Regardless of their age, kids are the worst affected during a divorce. Statistics reveal, nearly 50 percent of all American kids witness their parental separation by the age of 16, affecting their physical and emotional state of mind. Sadly, when they are unable to cope with the stress, they display upsetting reactions of shock, gloominess, frustration, and anger.
More often than not, divorcing couples become so occupied with their own emotions and the legal paperwork that they barely have the time or the patience to focus on their kids’ feelings.
If divorce is imminent, it is critical that you and your soon-to-be ex-spouse take time out and talk to your kids about the separation.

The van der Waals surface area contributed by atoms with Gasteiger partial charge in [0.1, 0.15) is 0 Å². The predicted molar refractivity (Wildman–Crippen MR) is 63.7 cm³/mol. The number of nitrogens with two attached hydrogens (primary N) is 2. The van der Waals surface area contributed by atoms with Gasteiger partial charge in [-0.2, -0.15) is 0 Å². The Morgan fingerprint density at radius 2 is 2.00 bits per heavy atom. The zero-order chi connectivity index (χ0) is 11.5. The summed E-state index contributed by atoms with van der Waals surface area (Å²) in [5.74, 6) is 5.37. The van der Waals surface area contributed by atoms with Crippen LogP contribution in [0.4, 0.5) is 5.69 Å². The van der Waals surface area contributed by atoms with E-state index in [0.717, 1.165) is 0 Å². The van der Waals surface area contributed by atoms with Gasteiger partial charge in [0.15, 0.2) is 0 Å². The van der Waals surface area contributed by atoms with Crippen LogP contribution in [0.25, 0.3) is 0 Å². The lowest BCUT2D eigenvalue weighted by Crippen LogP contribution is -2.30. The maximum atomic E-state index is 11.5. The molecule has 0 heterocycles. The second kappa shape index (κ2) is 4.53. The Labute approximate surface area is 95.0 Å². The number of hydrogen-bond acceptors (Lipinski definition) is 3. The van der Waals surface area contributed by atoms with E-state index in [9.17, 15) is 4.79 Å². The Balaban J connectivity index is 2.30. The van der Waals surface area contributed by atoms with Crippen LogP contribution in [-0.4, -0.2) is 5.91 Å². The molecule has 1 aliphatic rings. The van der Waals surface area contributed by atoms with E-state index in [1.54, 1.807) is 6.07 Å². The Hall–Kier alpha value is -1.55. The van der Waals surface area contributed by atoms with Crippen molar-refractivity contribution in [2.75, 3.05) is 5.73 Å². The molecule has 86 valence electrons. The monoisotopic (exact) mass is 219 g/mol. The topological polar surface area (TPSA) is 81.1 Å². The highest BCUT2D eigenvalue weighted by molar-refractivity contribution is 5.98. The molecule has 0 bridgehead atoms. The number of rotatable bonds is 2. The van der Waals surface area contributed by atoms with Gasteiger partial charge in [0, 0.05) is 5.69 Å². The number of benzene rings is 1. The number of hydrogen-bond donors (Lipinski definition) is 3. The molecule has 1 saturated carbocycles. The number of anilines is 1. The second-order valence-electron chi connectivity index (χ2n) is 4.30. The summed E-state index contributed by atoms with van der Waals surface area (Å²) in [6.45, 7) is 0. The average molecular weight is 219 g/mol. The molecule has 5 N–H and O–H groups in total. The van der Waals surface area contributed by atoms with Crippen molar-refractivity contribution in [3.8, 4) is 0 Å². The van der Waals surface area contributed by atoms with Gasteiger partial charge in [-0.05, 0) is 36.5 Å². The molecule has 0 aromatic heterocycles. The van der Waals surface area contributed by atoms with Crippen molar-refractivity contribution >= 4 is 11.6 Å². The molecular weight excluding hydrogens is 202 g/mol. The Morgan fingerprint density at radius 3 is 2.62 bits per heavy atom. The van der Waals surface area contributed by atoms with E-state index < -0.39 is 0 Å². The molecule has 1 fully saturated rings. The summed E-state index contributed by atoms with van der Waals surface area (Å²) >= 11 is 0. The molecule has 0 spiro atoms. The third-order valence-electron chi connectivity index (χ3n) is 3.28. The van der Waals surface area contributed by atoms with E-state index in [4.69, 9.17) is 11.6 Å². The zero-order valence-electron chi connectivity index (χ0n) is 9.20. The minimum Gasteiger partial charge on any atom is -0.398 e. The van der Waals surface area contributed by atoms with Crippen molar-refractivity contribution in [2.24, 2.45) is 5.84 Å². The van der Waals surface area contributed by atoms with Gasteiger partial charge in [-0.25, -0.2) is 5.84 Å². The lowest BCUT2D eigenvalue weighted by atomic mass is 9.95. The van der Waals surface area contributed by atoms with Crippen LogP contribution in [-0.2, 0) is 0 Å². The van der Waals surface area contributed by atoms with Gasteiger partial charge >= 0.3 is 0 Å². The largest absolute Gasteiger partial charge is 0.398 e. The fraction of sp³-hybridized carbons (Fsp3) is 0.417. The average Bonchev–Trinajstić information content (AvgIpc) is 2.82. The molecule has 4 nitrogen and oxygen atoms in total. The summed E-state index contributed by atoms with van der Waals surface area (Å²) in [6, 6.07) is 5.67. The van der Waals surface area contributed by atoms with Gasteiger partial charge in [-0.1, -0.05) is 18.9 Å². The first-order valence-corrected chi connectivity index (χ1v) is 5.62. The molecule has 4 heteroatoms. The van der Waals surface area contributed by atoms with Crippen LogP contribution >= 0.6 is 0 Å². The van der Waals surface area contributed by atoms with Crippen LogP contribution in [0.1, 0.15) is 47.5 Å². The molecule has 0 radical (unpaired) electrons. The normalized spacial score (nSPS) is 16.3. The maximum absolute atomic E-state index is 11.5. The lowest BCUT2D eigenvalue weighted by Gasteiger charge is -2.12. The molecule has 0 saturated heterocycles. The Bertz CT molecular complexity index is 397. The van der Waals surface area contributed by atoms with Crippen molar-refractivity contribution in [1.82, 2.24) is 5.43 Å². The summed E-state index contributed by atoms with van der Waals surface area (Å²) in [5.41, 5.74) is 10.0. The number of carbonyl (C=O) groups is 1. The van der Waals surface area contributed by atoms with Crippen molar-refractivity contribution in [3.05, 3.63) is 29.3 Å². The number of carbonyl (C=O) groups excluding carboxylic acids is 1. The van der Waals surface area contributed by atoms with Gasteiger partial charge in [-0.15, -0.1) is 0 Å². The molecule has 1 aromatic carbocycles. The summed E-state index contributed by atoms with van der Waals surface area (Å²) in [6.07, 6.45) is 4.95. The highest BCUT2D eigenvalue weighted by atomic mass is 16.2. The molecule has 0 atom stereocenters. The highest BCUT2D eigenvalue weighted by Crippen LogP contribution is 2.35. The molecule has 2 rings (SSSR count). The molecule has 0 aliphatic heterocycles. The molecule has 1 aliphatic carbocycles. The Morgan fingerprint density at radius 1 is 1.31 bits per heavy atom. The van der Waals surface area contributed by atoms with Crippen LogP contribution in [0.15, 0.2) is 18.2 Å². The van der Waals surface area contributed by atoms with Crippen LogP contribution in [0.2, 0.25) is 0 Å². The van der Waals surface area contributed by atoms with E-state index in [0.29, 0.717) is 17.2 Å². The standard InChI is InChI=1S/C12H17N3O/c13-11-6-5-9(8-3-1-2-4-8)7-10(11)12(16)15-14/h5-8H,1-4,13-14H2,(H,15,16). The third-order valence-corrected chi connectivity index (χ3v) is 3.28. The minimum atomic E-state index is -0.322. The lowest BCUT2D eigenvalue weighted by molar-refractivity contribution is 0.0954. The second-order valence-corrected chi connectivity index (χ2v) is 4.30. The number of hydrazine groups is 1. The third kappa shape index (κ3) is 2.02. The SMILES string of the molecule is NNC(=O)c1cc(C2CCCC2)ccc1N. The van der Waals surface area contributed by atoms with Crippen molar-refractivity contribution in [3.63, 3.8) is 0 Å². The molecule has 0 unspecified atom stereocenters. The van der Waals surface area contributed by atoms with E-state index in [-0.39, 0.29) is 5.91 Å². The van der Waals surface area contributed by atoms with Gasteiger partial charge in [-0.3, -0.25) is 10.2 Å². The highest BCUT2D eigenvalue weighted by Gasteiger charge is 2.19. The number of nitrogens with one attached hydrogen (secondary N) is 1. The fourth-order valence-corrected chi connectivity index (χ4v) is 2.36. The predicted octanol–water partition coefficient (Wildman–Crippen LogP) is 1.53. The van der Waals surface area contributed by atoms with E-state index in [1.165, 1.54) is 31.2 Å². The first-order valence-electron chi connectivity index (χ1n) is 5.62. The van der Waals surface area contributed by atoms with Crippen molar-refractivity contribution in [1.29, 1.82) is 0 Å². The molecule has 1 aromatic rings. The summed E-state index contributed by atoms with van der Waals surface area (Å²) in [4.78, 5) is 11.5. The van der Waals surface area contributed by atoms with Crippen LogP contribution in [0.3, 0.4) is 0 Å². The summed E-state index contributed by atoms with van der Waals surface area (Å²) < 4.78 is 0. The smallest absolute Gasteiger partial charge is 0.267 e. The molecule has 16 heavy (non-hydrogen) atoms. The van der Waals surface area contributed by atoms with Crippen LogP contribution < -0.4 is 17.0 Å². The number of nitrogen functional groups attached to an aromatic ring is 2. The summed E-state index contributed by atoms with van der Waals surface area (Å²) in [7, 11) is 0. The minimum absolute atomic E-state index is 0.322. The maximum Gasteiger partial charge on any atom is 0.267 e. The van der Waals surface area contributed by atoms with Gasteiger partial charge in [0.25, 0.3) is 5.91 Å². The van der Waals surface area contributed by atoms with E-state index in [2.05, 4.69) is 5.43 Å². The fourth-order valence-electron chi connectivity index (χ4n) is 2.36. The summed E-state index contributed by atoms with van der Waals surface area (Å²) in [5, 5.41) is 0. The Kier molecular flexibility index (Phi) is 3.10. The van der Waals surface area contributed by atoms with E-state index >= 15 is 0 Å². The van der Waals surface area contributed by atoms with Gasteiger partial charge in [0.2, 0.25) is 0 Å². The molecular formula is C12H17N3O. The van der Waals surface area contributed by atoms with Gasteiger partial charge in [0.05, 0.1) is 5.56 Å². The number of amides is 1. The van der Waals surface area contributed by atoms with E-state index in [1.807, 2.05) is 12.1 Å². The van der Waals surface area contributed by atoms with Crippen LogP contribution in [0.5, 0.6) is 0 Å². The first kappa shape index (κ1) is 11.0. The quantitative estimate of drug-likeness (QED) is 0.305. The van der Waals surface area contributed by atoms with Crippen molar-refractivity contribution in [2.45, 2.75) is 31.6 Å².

Every kid has his/her own way of responding to stress and emotional experiences; yet, the tips shared in this post will help you have an honest talk with your kids, enabling them to cope with the upheaval of a breakup and come out of it feeling secure and loved.
1) Encourage Open Conversations
Encourage your youngsters to express their feelings about the divorce. Plan open conversations in the presence of the other parent and give them a chance to ask questions and voice their opinions. This will empower them to express themselves freely and ease their frustration.
Sugar-coating the situation will weaken their trust in you. Give them the necessary information without overwhelming them.
For instance, your kids are entitled to know why you are separating. Long-winding answers and justifications can baffle them.